825.21/303: Telegram

The Ambassador in Chile (Bowers) to the Secretary of State

183. Department’s 85, January 22.12 In view of the lack of any Chilean agency enjoying either the necessary authority or qualifications, and particularly in view of the unsatisfactory results obtained by the Embassy’s own strenuous efforts over a period of months, I am convinced that the advance detailed information requested cannot be supplied in time to be of value. The National Supplies Board states that it would require at least 6 months to detail consignees, quantities and uses of allocated commodities and I strongly question whether even then complete data would be available. It took the Tin Rationing Commission 7 months to compile the data submitted. Embassy’s partial compilation of legitimate importers and users of only three primary iron and steel products includes 230 names in Santiago, Valparaiso area alone. It is manifestly impossible to telegraph such extensive data.

Some more practical plan must be adopted for Chile and I definitely feel that the most effective method of exercising adequate control of distribution and restricted use will be through the Certificate of Necessity covered by the Department’s memorandum of January 14.13 The allocations made to date are sufficiently low to prevent diversion of materials to nonessential uses. The problem is to keep essential industries going.

The following plan discussed by Minister of Commerce14 and the National Supplies Board with the Embassy would accomplish the [Page 80] desired result: as soon as possible after the election of February 1 the Government would create rationing commissions—starting with iron and steel, rubber and chemicals—with full power phase of distribution of all allocated commodities. A representative of importers, an American citizen where available, would be on each commission to keep Embassy in constant touch. Importers would apply to appropriate commission which if it approved would recommend that the National Supplies issue Certificate of Necessity. Board would consult with Embassy prior to issuance of any certificate. The first certificates would cover orders already pending in the United States for which Exchange Control Board during the past months has authorized opening of letters of credit. Later, if administrative difficulties arise owing to the large number of individual importers, it may be necessary to consider temporarily canalizing trade in the hands of a limited number of selected firms.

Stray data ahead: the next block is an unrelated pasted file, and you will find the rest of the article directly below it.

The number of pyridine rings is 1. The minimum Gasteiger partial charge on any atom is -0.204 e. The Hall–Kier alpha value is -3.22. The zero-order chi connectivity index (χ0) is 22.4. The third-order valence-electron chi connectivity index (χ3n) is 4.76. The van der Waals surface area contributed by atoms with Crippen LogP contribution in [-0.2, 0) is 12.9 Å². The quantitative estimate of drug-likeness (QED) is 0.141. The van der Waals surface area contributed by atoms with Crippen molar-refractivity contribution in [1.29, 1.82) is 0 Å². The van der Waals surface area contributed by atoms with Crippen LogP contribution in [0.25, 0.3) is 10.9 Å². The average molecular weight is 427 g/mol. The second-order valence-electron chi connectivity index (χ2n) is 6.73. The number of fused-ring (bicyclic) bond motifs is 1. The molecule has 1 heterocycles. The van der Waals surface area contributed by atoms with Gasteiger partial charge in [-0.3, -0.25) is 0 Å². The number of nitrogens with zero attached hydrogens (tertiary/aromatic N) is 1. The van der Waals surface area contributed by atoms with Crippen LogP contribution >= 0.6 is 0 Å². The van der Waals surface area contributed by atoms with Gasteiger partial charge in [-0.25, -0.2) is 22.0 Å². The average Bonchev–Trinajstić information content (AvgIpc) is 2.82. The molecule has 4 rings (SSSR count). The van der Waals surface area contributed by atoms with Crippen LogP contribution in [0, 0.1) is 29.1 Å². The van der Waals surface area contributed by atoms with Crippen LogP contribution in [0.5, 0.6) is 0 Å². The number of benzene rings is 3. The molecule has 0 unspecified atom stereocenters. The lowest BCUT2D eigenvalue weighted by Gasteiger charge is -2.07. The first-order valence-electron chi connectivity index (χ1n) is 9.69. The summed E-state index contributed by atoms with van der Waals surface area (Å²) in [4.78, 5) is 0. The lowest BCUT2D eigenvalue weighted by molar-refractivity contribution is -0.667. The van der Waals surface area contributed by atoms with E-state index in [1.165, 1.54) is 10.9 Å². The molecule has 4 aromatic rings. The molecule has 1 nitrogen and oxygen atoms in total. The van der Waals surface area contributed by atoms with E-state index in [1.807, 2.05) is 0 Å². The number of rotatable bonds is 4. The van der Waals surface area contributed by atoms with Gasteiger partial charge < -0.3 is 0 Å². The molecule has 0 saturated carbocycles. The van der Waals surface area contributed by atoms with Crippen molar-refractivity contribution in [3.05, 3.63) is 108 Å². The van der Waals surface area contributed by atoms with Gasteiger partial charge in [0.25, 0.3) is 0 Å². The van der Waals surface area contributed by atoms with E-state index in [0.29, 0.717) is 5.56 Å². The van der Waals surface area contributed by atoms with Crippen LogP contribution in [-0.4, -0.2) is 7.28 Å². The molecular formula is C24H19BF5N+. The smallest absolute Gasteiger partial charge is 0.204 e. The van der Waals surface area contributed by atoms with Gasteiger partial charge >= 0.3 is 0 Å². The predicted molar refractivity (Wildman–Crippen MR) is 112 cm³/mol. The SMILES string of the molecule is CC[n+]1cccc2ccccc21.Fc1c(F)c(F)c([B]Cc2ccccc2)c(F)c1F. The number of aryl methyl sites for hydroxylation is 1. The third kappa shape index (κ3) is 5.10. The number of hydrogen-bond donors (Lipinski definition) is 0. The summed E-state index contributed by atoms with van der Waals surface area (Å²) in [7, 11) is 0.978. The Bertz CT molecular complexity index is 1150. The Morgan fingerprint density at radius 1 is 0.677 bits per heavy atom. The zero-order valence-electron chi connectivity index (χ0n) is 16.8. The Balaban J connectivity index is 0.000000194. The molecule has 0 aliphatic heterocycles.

The Minister of Commerce has emphasized to the Embassy that he hopes at the beginning the authorities in Washington will allow some flexibility as regards the certificates and will accept them even if not complete in all details. Eventually the projected rationing commissions will be able to answer fully all the questions on each certificate but at first this will be difficult owing to lack of organization. The Minister assures the Embassy that the rationing commissions will restrict the use of scarce materials to the essential needs of the national economy; in any event the Embassy will review all certificates before issuance and our objection will automatically suspend action.

The Chilean Government is sufficiently concerned over the shortage of materials so that we can feel certain of absolute cooperation.

I recommend strongly that our authorities: (1), waive the pre-information requested in telegraphic instruction No. 85 as regards allocated commodities, (2), approve the system of rationing commissions acting under constant and close Embassy supervision which is outlined above, and (3), accept as valid Certificates of Necessity issued during the first quarter of 1942 even though during the organization period of the rationing commissions they may not be complete in every detail.

This recommendation is made after a particularly careful study of the problem from every angle and numerous lengthy discussion the Chilean authorities. Unless some such simplified and accelerated procedure is approved promptly we may precipitate an economic and political mess in this strategically important country.

Cable reply urgently.15

  1. Not printed; this instruction concerned allocations of commodities, and requested names of consignees.
  2. Not found in Department files.
  3. Arturo Riveros Alcaide.
  4. Telegraphic instruction not sent. See Department’s instruction No. 1307, April 10, p. 82.